46.95 In Stock
This volume brings together ethnographers conducting research on children living in crisis situations in both developing and developed regions, taking a cross-cultural approach that spans different cities in the global North and South to provide insight and analyses into the lifeworlds of their young, at-risk inhabitants. Looking at the lived experiences of poverty, drastic inequality, displacement, ecological degradation and war in countries including Haiti, Argentina and Palestine, the book shows how children both respond to and are shaped by their circumstances. Going beyond conventional images of children subjected to starvation, hunger, and disease to build an integrated analysis of what it means to be a child in crisis in the 21st century, the book makes a significant contribution to the nascent field of study concerned with development and childhood. With children now at the forefront of debates on human rights and poverty reduction, there is no better time for scholars, policymakers and the general public to understand the complex social, economic and political dynamics that characterize their present predicaments and future life chances.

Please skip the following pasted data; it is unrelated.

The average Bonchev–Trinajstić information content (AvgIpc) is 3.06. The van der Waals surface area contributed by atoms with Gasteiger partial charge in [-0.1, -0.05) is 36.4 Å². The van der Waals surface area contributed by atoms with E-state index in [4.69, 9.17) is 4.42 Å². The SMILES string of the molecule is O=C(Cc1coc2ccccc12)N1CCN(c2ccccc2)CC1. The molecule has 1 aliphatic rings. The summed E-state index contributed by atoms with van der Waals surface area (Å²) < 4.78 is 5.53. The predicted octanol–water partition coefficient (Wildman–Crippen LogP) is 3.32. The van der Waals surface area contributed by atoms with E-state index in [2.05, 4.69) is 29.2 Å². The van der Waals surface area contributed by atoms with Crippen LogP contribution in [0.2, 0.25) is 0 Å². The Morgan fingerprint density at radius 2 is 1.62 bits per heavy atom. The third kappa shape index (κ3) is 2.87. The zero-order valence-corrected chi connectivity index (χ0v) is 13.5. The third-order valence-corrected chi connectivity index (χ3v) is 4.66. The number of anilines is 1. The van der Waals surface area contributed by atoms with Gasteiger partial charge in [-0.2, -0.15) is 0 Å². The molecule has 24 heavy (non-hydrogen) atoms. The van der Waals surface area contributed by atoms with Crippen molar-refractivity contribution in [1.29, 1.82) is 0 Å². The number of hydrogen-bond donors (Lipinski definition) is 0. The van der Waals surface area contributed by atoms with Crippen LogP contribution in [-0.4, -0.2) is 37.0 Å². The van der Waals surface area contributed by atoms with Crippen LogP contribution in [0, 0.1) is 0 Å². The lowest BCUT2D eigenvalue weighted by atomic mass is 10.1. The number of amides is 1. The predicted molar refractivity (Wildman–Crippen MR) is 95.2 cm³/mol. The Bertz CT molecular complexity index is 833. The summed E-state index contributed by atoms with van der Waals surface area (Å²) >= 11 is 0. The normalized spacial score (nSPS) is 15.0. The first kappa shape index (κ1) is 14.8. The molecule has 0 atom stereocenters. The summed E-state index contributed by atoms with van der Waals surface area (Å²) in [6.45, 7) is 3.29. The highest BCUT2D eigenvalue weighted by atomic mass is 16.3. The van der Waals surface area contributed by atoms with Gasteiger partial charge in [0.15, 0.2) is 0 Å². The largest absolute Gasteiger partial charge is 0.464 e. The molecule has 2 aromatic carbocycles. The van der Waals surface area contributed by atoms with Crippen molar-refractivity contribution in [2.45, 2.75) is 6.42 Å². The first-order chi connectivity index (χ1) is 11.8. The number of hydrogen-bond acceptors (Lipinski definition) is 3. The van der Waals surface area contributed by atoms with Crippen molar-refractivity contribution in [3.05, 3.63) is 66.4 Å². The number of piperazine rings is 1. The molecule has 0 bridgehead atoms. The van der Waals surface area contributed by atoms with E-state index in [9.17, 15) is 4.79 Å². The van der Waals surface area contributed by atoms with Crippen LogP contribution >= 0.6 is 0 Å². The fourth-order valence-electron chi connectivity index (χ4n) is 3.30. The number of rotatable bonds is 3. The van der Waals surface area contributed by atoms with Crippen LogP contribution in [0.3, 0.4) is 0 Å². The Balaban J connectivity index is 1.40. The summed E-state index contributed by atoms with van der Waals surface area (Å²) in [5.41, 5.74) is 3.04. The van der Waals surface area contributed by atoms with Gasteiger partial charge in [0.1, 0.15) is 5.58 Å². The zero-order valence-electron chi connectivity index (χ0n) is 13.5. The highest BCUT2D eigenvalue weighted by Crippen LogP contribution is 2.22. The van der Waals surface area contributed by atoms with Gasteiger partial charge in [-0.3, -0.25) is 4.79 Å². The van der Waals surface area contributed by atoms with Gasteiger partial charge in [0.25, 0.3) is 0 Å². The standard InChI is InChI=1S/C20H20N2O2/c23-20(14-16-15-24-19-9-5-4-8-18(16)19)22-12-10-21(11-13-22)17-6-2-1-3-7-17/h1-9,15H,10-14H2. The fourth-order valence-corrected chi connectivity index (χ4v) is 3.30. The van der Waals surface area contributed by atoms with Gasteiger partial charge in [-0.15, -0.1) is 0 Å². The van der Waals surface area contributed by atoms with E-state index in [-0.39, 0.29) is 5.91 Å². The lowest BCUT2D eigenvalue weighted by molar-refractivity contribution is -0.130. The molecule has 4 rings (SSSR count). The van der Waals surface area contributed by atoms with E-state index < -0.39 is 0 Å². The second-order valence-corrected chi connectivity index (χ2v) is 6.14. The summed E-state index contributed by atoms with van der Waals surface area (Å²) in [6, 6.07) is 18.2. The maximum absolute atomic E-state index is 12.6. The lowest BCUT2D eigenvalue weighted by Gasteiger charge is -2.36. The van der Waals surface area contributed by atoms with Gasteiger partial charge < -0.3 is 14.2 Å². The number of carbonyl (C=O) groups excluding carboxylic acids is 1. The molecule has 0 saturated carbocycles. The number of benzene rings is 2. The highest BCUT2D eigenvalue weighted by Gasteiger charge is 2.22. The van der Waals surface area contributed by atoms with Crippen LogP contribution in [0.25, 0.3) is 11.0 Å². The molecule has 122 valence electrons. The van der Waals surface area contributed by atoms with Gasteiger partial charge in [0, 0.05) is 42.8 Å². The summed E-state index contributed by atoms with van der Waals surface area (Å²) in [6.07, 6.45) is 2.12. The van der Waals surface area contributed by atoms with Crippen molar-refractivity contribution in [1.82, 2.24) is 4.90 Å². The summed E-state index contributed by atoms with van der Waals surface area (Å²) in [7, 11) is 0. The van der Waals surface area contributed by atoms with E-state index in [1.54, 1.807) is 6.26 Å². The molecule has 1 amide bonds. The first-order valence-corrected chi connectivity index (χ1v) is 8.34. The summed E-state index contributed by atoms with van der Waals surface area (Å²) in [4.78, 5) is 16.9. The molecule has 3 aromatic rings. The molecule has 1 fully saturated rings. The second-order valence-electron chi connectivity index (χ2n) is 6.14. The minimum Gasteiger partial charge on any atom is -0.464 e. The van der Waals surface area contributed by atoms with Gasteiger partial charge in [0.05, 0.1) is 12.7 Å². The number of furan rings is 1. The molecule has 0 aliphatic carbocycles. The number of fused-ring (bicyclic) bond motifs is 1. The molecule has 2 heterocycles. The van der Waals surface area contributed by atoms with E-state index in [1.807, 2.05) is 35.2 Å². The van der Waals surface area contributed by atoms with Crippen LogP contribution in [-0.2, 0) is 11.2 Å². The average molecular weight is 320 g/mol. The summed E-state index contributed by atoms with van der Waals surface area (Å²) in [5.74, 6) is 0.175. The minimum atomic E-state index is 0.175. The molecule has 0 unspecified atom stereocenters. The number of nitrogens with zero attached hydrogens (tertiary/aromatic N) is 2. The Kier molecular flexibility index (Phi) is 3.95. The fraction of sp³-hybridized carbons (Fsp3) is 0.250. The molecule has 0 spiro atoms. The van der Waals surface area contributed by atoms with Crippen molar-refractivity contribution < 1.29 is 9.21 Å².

Related collections and offers
About the Author
Manata Hashemi is a Postdoctoral Fellow at Georgetown University School of Foreign Service in Qatar. She is also a Research Associate at the Center for Ethnographic Research at the University of California at Berkeley, where she holds a Ph.D. in sociology.
Martin Sanchez-Jankowski is professor of sociology at the University of California, Berkeley.